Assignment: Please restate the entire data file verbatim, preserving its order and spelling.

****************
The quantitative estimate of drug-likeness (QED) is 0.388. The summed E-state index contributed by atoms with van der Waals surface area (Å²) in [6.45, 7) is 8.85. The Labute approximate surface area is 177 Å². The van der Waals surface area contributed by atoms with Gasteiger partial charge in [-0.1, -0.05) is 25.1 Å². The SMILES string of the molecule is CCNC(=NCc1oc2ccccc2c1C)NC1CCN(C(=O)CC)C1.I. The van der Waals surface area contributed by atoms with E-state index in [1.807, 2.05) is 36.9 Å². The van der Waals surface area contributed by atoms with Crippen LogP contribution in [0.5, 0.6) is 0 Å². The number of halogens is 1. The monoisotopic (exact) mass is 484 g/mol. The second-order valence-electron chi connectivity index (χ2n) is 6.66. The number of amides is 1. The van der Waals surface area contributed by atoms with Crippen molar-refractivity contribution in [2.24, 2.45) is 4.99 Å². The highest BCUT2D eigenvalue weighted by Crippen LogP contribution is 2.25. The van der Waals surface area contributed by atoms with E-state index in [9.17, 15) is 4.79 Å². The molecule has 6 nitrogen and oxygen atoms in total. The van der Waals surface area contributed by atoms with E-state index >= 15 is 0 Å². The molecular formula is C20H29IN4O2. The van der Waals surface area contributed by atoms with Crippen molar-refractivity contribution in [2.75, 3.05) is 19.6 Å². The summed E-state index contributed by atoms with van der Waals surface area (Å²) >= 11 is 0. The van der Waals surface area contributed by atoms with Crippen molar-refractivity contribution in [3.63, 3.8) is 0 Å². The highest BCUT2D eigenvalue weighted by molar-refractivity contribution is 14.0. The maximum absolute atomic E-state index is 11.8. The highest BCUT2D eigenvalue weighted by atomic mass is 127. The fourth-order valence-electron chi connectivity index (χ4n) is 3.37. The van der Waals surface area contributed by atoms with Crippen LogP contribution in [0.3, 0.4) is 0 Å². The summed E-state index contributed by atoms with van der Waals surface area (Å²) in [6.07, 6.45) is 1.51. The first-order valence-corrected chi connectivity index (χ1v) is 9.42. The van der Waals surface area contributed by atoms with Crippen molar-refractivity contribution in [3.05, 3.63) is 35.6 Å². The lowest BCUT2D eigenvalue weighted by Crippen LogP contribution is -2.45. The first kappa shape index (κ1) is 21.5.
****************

The quantitative estimate of drug-likeness (QED) is 0.388. The summed E-state index contributed by atoms with van der Waals surface area (Å²) in [6.45, 7) is 8.85. The Labute approximate surface area is 177 Å². The van der Waals surface area contributed by atoms with Gasteiger partial charge in [-0.1, -0.05) is 25.1 Å². The SMILES string of the molecule is CCNC(=NCc1oc2ccccc2c1C)NC1CCN(C(=O)CC)C1.I. The van der Waals surface area contributed by atoms with E-state index in [1.807, 2.05) is 36.9 Å². The van der Waals surface area contributed by atoms with Crippen LogP contribution in [0.5, 0.6) is 0 Å². The number of halogens is 1. The monoisotopic (exact) mass is 484 g/mol. The second-order valence-electron chi connectivity index (χ2n) is 6.66. The number of amides is 1. The van der Waals surface area contributed by atoms with Crippen molar-refractivity contribution in [2.24, 2.45) is 4.99 Å². The highest BCUT2D eigenvalue weighted by Crippen LogP contribution is 2.25. The van der Waals surface area contributed by atoms with E-state index in [9.17, 15) is 4.79 Å². The molecule has 6 nitrogen and oxygen atoms in total. The van der Waals surface area contributed by atoms with E-state index >= 15 is 0 Å². The molecular formula is C20H29IN4O2. The van der Waals surface area contributed by atoms with Crippen molar-refractivity contribution in [2.75, 3.05) is 19.6 Å². The summed E-state index contributed by atoms with van der Waals surface area (Å²) >= 11 is 0. The van der Waals surface area contributed by atoms with Crippen molar-refractivity contribution in [3.63, 3.8) is 0 Å². The highest BCUT2D eigenvalue weighted by molar-refractivity contribution is 14.0. The maximum absolute atomic E-state index is 11.8. The highest BCUT2D eigenvalue weighted by atomic mass is 127. The fourth-order valence-electron chi connectivity index (χ4n) is 3.37. The van der Waals surface area contributed by atoms with Crippen LogP contribution in [0.3, 0.4) is 0 Å². The summed E-state index contributed by atoms with van der Waals surface area (Å²) in [6.07, 6.45) is 1.51. The first-order valence-corrected chi connectivity index (χ1v) is 9.42. The van der Waals surface area contributed by atoms with Crippen molar-refractivity contribution in [3.05, 3.63) is 35.6 Å². The lowest BCUT2D eigenvalue weighted by Crippen LogP contribution is -2.45. The first kappa shape index (κ1) is 21.5.